Long List of Academic Accolades
At just 35 years of age, Dr Karly Kehoe has a long list of awards and accomplishments to her credit.A senior lecturer in history at Glasgow Caledonian University in Scotland, Kehoe has received six awards in the last two years: two Edinburgh Beltane Beacon for Public Engagement awards, two research awards from the Royal Society of Edinburgh, one Arts and Humanities Research Council award (with the National Library of Scotland), and one European Union Lifelong Learning award. Add to this, her prestigious title of Managing Editor of Britain and the World, the historical journal of the British Scholar Society, and her own published book, Creating a Scottish Church: Catholicism, Gender and Ethnicity in Nineteenth Century Scotland (2010).
Not wanting to stop there, Kehoe spent part of last year as a Visiting Fellow at Yale’s Beinecke Library, researching her second book, Empire and Emancipation, which looks at Catholic identity in the Britain’s nineteenth-century Atlantic world. And that’s just a partial list of this young academic’s accolades.
Honing in on History and Politics
Reflecting on what has fueled the fire of her career as a scholar, Kehoe says the spark was lit during her undergrad at Saint Mary’s University.
“The smaller size of the university meant that the faculty were more available to help. I was uncertain what I wanted to do and I remember one of my professors telling me that I needed to smarten up and get serious about my studies. I did smarten up.”
An exchange year at the University of Glasgow opened her eyes to the world of academic possibilities, setting her on a path that would see her complete her PhD at that same university in 2005. Next to getting her doctorate, Kehoe says the Fellowship at Yale ranks as one of her most memorable academic experiences so far.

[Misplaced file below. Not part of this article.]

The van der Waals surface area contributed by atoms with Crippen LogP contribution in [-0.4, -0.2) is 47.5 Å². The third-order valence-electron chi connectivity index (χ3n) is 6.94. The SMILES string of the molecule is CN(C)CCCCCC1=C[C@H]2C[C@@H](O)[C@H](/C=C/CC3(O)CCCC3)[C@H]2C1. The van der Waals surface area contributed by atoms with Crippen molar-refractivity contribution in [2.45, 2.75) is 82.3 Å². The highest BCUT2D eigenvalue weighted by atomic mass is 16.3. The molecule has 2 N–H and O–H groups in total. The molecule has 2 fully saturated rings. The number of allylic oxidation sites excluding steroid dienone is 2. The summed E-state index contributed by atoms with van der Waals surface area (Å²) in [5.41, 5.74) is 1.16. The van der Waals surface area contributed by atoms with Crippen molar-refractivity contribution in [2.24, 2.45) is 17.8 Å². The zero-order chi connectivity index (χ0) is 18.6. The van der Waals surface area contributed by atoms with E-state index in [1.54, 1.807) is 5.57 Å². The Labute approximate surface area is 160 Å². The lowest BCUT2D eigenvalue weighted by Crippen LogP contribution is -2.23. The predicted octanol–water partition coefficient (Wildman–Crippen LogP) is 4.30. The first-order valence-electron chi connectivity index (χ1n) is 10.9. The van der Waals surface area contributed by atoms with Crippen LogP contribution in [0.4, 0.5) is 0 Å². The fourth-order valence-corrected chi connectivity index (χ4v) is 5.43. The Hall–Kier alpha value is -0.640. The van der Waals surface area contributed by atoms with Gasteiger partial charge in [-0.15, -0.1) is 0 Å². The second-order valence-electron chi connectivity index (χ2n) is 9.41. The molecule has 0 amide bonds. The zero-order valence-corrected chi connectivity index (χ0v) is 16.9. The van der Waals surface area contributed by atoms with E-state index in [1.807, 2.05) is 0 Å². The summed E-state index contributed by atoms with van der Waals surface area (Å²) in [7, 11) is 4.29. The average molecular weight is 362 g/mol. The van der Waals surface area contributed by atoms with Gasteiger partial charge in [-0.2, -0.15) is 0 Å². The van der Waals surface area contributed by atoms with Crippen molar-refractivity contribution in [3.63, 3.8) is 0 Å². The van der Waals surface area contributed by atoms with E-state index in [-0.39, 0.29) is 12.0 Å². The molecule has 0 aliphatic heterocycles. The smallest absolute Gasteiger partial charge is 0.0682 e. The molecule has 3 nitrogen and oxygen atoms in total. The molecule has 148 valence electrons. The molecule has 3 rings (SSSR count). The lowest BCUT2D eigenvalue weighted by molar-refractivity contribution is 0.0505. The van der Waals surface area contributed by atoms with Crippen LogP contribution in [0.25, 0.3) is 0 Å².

“It’s hard to describe the feeling I got when I opened that letter from Yale and then when I first walked into the Beinecke Library. There was every resource available you could ever want. It was also a beautiful architectural space. As a researcher it was just incredible.”
A Long Way from Cape Breton
Spending this past summer working on her book at her family home in Margaree Forks, Cape Breton, Kehoe reflects on her research, and the parallels she can’t help but notice between Irish migration to Scotland in the 1800s and the large number of workers currently leaving the Atlantic region to work out west and offshore.
“We’re exporting people in large numbers right now,” she says. “We lose that talent and those ideas to another place. As a province, we have a responsibility to talk about this, to look at how it affects the future development of our region. I say this with full appreciation of the fact that I, too, work outside of the region.”
Seeing how history and politics shape a culture is a keen area of interest for Kehoe. She notes how fascinating it is to be living in Scotland at such a critical time in the country’s history, leading up to next year’s independence vote.
“It’s hard to say which way it will go,” she says. “Scotland is a place desperately trying to figure itself out at the moment. It’s such an interesting time in the country’s history.”